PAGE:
My great grandfather George Alexander Knight was born in 1838. Aged 28 he married – by special licence – Nancy Elliott, who was only 16 years of age. They had eleven children of whom my grandfather Michael Elliott Knight (born in 1869) was their third child and second son. George Alexander duly inherited Corcimmons from his elder brother James. On the death of George Alexander in 1925 Michael’s elder brother Luke succeeded to the property. He was the last of the Knight’s to live there. In his youth Michael rode to hounds and seems to have been involved in an endless round of social activities. He married his first cousin Mary C. Young at St. Anne’s Church Dublin on Wednesday 3rd August 1898. Unusually at the time they honeymooned on the continent. On their return they took up residence in the family home on the Diamond, Clones (currently occupied by his grandson – the writer of this text). On qualifying as a solicitor, Michael almost immediately took over his father’s practice. George Alexander had opted to leave Clones to take up an appointment as Clerk of the Crown & Peace for County Meath. He handed over his legal practice to his newly qualified son and let him get on with it. For the first few years of married life Mary, my grandmother, kept a book of newspaper cuttings which record many of the instances of their daily life. One of the first newspaper reports collected by my grandmother records their welcome home to Clones after their honeymoon, when a reception was organised by Clones Fire Brigade (of which Michael was a Captain). Michael was immersed in local politics, standing as a Unionist candidate for the local government elections. He stood as a Unionist candidate in three separate General Elections being defeated by the Sinn Féin candidate Ernest Blythe on his final attempt in 1918. He was a leading Orangeman and Freemason and was devoted to the care and maintenance of his Church, always holding a senior position in the Select Vestry. For decades he was Diocesan Registrar looking after all the legal business of the Church of Ireland Diocese of Clogher (on a voluntary basis). In addition to all these responsibilities he ran an extensive legal practice from his offices attached to his house in the Diamond, Clones, County Monaghan. After the First World War his eldest son George returned from the front and helped M.E. with his legal practice.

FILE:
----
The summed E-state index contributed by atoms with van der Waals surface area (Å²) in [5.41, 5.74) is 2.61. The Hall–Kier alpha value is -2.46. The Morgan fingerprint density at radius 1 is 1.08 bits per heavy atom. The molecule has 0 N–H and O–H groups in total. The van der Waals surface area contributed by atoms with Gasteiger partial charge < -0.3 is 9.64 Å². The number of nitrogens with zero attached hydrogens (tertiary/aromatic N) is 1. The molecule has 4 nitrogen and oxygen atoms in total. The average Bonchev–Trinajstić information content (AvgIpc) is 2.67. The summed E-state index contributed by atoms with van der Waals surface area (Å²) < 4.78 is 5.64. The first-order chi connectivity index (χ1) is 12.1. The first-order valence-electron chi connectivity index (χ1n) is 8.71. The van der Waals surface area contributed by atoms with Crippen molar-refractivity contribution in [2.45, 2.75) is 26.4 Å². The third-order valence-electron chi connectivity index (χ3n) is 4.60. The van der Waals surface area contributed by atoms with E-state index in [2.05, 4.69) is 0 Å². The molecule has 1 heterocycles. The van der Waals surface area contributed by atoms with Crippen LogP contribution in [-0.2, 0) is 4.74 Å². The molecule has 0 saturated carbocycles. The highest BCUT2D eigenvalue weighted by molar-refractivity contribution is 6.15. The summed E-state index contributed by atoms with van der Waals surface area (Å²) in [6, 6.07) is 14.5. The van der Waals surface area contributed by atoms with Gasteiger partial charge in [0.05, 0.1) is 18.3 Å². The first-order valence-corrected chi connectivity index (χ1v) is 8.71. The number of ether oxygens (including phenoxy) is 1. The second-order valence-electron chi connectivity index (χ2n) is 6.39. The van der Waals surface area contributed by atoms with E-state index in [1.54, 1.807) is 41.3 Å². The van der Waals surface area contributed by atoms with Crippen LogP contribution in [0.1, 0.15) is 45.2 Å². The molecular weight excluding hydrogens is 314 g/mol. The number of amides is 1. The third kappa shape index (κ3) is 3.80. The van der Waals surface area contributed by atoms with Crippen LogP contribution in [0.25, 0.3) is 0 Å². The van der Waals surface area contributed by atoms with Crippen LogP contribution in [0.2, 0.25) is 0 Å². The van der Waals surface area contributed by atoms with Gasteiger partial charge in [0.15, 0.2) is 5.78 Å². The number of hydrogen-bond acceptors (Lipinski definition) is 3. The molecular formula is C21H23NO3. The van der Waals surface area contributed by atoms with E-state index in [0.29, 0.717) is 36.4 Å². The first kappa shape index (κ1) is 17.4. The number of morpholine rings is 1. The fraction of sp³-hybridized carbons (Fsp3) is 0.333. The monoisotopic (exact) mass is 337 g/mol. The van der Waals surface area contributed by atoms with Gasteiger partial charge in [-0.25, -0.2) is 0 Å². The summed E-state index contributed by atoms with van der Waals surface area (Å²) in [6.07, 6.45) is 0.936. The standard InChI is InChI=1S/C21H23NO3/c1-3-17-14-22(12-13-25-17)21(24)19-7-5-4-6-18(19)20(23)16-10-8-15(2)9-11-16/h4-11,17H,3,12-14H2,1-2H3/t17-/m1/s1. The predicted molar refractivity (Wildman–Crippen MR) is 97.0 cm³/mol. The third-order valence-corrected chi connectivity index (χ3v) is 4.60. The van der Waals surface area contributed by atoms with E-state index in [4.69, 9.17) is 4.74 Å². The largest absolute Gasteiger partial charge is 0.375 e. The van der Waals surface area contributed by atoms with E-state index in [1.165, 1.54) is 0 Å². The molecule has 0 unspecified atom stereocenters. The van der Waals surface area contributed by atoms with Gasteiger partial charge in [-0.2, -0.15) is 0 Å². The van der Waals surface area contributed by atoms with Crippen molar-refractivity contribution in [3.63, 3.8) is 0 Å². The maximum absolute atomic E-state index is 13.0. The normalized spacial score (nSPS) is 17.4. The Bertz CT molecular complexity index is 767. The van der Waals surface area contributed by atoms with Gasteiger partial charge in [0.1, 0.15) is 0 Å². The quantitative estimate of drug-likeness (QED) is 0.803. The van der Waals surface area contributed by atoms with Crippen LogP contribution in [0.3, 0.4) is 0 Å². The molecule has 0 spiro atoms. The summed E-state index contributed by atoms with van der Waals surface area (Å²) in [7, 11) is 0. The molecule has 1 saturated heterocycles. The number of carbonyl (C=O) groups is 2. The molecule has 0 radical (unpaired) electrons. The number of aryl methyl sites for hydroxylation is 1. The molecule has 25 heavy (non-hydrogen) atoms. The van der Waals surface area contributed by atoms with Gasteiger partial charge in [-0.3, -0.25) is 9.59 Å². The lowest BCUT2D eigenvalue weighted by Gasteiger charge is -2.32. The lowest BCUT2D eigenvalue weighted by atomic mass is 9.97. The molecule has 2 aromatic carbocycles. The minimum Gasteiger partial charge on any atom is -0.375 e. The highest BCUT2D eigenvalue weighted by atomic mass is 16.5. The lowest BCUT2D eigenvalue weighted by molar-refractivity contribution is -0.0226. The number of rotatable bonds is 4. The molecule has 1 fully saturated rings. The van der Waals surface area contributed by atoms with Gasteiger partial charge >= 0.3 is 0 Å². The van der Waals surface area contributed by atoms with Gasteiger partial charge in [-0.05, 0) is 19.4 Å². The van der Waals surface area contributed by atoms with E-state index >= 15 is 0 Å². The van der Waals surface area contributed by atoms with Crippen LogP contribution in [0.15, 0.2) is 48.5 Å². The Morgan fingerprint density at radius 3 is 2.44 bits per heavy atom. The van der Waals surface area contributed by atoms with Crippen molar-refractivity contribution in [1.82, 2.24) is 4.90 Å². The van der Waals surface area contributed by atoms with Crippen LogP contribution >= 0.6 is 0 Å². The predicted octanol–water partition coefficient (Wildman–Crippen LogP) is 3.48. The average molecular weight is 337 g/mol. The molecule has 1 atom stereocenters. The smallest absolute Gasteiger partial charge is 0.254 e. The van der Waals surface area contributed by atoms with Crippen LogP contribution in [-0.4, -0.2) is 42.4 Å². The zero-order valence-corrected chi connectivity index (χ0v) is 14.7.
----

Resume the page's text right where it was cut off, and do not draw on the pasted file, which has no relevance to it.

My grandfather seems to have been a remarkable man of boundless energy. I was born in 1945 and can remember him as a slight figure in his eighties. Even then he was still practising as lawyer. He had been a founder member and was still a governor of the local Church of Ireland secondary school. He was a founder member of Clones Golf Club and was still acting secretary in his eighties. He helped found Clones Soccer Club and, as a young man, play in one of the first association football club competitions in Ireland. Of course none of this would have been possible were he not surrounded by a loving helpful family and dedicated staff. His son George never married and even I can remember his devastation on the death of his father in 1960.Michael had three other surviving sons: James Andrew (b. 1900) served in World War 1 as a midshipman, later becoming marine architect with his own business in Belfast.
William Alexander (b. 1903) became a doctor. He joined R.A.M.C and retired with the rank of Lieut. Colonel. He was awarded a C.B.E.
Brian Elliott Knight (b. 1906) was my father. He farmed at Coolnacarte Lodge outside Scotshouse, Monaghan. He married Louise Carruthers in 1942. They had three sons William, Patrick and myself – George.
The photographs in my family collection feature members of my family from the early 1900’s up to the outbreak of the Second World War. They show a group of people at peace with themselves, very much at ease in their own company. One has to admit that compared to the harsh reality of life for many people during the first fifty years of the 20th century these photographs give a look into a privileged society. There are annual holidays, usually taken in Donegal, tennis parties, evidence of the availability of motor cars, a little hunting & fishing – all entertainments which would have been alien to many working class people, where life would have been an endless round of work and struggle.